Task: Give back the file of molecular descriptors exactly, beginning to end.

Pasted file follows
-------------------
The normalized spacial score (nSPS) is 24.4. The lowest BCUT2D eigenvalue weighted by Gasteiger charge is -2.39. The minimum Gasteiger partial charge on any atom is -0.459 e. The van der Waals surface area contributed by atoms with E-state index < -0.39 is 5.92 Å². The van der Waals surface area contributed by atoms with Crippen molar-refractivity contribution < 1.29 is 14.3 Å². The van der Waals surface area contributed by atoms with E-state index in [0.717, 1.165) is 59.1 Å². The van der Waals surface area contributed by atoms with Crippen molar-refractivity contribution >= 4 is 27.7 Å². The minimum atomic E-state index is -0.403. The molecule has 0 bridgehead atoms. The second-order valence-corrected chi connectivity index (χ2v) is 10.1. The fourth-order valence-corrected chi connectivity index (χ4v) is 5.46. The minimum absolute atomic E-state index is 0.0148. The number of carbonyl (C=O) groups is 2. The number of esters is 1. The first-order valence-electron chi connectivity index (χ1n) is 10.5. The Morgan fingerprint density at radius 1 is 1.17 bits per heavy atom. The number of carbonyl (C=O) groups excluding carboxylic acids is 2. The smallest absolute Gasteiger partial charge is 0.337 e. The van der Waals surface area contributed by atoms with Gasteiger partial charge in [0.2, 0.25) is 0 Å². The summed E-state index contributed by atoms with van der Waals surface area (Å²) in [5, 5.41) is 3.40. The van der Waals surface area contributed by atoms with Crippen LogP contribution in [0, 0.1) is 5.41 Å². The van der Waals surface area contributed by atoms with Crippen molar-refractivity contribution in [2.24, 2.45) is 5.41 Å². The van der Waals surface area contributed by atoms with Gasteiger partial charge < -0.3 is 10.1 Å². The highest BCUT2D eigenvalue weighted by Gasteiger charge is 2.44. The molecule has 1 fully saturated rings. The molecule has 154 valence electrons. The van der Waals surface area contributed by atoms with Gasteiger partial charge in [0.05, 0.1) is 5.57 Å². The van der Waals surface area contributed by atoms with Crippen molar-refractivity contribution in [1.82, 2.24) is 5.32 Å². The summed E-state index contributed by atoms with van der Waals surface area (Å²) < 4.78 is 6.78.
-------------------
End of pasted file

The normalized spacial score (nSPS) is 24.4. The lowest BCUT2D eigenvalue weighted by Gasteiger charge is -2.39. The minimum Gasteiger partial charge on any atom is -0.459 e. The van der Waals surface area contributed by atoms with E-state index < -0.39 is 5.92 Å². The van der Waals surface area contributed by atoms with Crippen molar-refractivity contribution < 1.29 is 14.3 Å². The van der Waals surface area contributed by atoms with E-state index in [0.717, 1.165) is 59.1 Å². The van der Waals surface area contributed by atoms with Crippen molar-refractivity contribution >= 4 is 27.7 Å². The minimum atomic E-state index is -0.403. The molecule has 0 bridgehead atoms. The second-order valence-corrected chi connectivity index (χ2v) is 10.1. The fourth-order valence-corrected chi connectivity index (χ4v) is 5.46. The minimum absolute atomic E-state index is 0.0148. The number of carbonyl (C=O) groups is 2. The number of esters is 1. The first-order valence-electron chi connectivity index (χ1n) is 10.5. The Morgan fingerprint density at radius 1 is 1.17 bits per heavy atom. The number of carbonyl (C=O) groups excluding carboxylic acids is 2. The smallest absolute Gasteiger partial charge is 0.337 e. The van der Waals surface area contributed by atoms with Gasteiger partial charge in [0.2, 0.25) is 0 Å². The summed E-state index contributed by atoms with van der Waals surface area (Å²) in [5, 5.41) is 3.40. The van der Waals surface area contributed by atoms with Crippen LogP contribution in [0, 0.1) is 5.41 Å². The van der Waals surface area contributed by atoms with Crippen molar-refractivity contribution in [2.24, 2.45) is 5.41 Å². The van der Waals surface area contributed by atoms with Gasteiger partial charge < -0.3 is 10.1 Å². The highest BCUT2D eigenvalue weighted by Gasteiger charge is 2.44. The molecule has 1 fully saturated rings. The molecule has 154 valence electrons. The van der Waals surface area contributed by atoms with Gasteiger partial charge in [0.05, 0.1) is 5.57 Å². The van der Waals surface area contributed by atoms with Crippen molar-refractivity contribution in [1.82, 2.24) is 5.32 Å². The summed E-state index contributed by atoms with van der Waals surface area (Å²) < 4.78 is 6.78.